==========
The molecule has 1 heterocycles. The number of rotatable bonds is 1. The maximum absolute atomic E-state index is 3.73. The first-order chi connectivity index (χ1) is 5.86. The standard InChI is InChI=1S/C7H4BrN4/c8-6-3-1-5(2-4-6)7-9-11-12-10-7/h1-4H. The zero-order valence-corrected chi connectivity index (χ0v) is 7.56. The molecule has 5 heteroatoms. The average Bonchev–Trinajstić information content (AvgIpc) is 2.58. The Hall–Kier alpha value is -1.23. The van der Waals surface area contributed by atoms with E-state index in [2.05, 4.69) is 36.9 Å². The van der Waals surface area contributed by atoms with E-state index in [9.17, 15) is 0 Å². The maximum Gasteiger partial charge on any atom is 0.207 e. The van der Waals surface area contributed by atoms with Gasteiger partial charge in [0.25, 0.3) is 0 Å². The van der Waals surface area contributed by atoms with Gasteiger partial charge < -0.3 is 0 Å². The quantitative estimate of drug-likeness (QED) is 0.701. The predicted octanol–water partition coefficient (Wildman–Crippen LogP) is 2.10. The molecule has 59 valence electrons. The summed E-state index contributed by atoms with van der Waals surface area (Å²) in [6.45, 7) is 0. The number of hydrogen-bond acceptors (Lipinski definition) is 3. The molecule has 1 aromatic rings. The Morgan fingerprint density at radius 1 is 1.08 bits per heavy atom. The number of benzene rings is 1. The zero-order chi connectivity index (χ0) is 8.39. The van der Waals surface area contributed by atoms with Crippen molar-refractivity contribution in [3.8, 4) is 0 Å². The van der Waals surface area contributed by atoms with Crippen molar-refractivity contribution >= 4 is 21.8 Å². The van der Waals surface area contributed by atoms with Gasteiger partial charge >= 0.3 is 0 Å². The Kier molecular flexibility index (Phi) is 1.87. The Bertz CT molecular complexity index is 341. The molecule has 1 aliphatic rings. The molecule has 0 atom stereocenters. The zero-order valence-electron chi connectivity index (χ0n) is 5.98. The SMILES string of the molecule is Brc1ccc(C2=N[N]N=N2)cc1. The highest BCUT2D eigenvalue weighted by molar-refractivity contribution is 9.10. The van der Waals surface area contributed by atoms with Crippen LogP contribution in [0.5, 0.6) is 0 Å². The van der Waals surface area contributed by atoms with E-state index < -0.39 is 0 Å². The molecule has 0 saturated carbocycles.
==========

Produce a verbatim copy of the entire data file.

The molecule has 1 heterocycles. The number of rotatable bonds is 1. The maximum absolute atomic E-state index is 3.73. The first-order chi connectivity index (χ1) is 5.86. The standard InChI is InChI=1S/C7H4BrN4/c8-6-3-1-5(2-4-6)7-9-11-12-10-7/h1-4H. The zero-order valence-corrected chi connectivity index (χ0v) is 7.56. The molecule has 5 heteroatoms. The average Bonchev–Trinajstić information content (AvgIpc) is 2.58. The Hall–Kier alpha value is -1.23. The van der Waals surface area contributed by atoms with E-state index in [2.05, 4.69) is 36.9 Å². The van der Waals surface area contributed by atoms with E-state index in [9.17, 15) is 0 Å². The maximum Gasteiger partial charge on any atom is 0.207 e. The van der Waals surface area contributed by atoms with Gasteiger partial charge in [0.25, 0.3) is 0 Å². The van der Waals surface area contributed by atoms with Gasteiger partial charge < -0.3 is 0 Å². The quantitative estimate of drug-likeness (QED) is 0.701. The predicted octanol–water partition coefficient (Wildman–Crippen LogP) is 2.10. The molecule has 59 valence electrons. The summed E-state index contributed by atoms with van der Waals surface area (Å²) in [6.45, 7) is 0. The number of hydrogen-bond acceptors (Lipinski definition) is 3. The molecule has 1 aromatic rings. The Morgan fingerprint density at radius 1 is 1.08 bits per heavy atom. The number of benzene rings is 1. The zero-order chi connectivity index (χ0) is 8.39. The van der Waals surface area contributed by atoms with Crippen molar-refractivity contribution in [3.8, 4) is 0 Å². The van der Waals surface area contributed by atoms with Crippen molar-refractivity contribution >= 4 is 21.8 Å². The van der Waals surface area contributed by atoms with Gasteiger partial charge >= 0.3 is 0 Å². The Kier molecular flexibility index (Phi) is 1.87. The Bertz CT molecular complexity index is 341. The molecule has 1 aliphatic rings. The molecule has 0 atom stereocenters. The zero-order valence-electron chi connectivity index (χ0n) is 5.98. The SMILES string of the molecule is Brc1ccc(C2=N[N]N=N2)cc1. The highest BCUT2D eigenvalue weighted by molar-refractivity contribution is 9.10. The van der Waals surface area contributed by atoms with Crippen LogP contribution in [0.5, 0.6) is 0 Å². The van der Waals surface area contributed by atoms with E-state index < -0.39 is 0 Å². The molecule has 0 saturated carbocycles.